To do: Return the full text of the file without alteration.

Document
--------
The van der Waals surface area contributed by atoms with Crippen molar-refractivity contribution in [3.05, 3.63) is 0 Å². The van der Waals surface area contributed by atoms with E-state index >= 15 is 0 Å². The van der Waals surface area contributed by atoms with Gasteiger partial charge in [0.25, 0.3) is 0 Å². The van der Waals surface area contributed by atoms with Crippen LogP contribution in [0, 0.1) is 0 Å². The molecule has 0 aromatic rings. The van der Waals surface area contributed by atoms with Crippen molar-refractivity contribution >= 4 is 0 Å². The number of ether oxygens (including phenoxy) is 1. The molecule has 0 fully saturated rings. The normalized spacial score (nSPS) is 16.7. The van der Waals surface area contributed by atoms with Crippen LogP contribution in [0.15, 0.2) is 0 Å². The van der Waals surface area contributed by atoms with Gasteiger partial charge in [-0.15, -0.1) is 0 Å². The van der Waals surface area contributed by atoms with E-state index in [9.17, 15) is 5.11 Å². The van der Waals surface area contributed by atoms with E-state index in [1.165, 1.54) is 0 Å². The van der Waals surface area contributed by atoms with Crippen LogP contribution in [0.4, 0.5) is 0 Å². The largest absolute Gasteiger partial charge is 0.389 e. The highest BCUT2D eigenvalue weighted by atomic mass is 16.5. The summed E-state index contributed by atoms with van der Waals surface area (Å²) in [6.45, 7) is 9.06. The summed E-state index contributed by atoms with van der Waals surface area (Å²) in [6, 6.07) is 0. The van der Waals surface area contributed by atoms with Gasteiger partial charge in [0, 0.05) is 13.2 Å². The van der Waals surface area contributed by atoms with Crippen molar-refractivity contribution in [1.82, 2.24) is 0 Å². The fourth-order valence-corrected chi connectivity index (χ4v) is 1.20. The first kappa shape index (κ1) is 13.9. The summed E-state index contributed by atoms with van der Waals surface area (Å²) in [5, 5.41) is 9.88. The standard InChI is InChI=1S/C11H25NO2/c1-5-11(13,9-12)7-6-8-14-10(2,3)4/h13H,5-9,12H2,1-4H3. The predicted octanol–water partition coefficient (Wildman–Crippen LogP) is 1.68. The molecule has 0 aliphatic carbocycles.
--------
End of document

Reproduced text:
The van der Waals surface area contributed by atoms with Crippen molar-refractivity contribution in [3.05, 3.63) is 0 Å². The van der Waals surface area contributed by atoms with E-state index >= 15 is 0 Å². The van der Waals surface area contributed by atoms with Gasteiger partial charge in [0.25, 0.3) is 0 Å². The van der Waals surface area contributed by atoms with Crippen LogP contribution in [0, 0.1) is 0 Å². The molecule has 0 aromatic rings. The van der Waals surface area contributed by atoms with Crippen molar-refractivity contribution >= 4 is 0 Å². The number of ether oxygens (including phenoxy) is 1. The molecule has 0 fully saturated rings. The normalized spacial score (nSPS) is 16.7. The van der Waals surface area contributed by atoms with Crippen LogP contribution in [0.15, 0.2) is 0 Å². The van der Waals surface area contributed by atoms with Gasteiger partial charge in [-0.15, -0.1) is 0 Å². The van der Waals surface area contributed by atoms with E-state index in [9.17, 15) is 5.11 Å². The van der Waals surface area contributed by atoms with E-state index in [1.165, 1.54) is 0 Å². The van der Waals surface area contributed by atoms with Crippen LogP contribution in [0.4, 0.5) is 0 Å². The largest absolute Gasteiger partial charge is 0.389 e. The highest BCUT2D eigenvalue weighted by atomic mass is 16.5. The summed E-state index contributed by atoms with van der Waals surface area (Å²) in [6.45, 7) is 9.06. The summed E-state index contributed by atoms with van der Waals surface area (Å²) in [6, 6.07) is 0. The van der Waals surface area contributed by atoms with Gasteiger partial charge in [0, 0.05) is 13.2 Å². The van der Waals surface area contributed by atoms with Crippen molar-refractivity contribution in [1.82, 2.24) is 0 Å². The fourth-order valence-corrected chi connectivity index (χ4v) is 1.20. The first kappa shape index (κ1) is 13.9. The summed E-state index contributed by atoms with van der Waals surface area (Å²) in [5, 5.41) is 9.88. The standard InChI is InChI=1S/C11H25NO2/c1-5-11(13,9-12)7-6-8-14-10(2,3)4/h13H,5-9,12H2,1-4H3. The predicted octanol–water partition coefficient (Wildman–Crippen LogP) is 1.68. The molecule has 0 aliphatic carbocycles.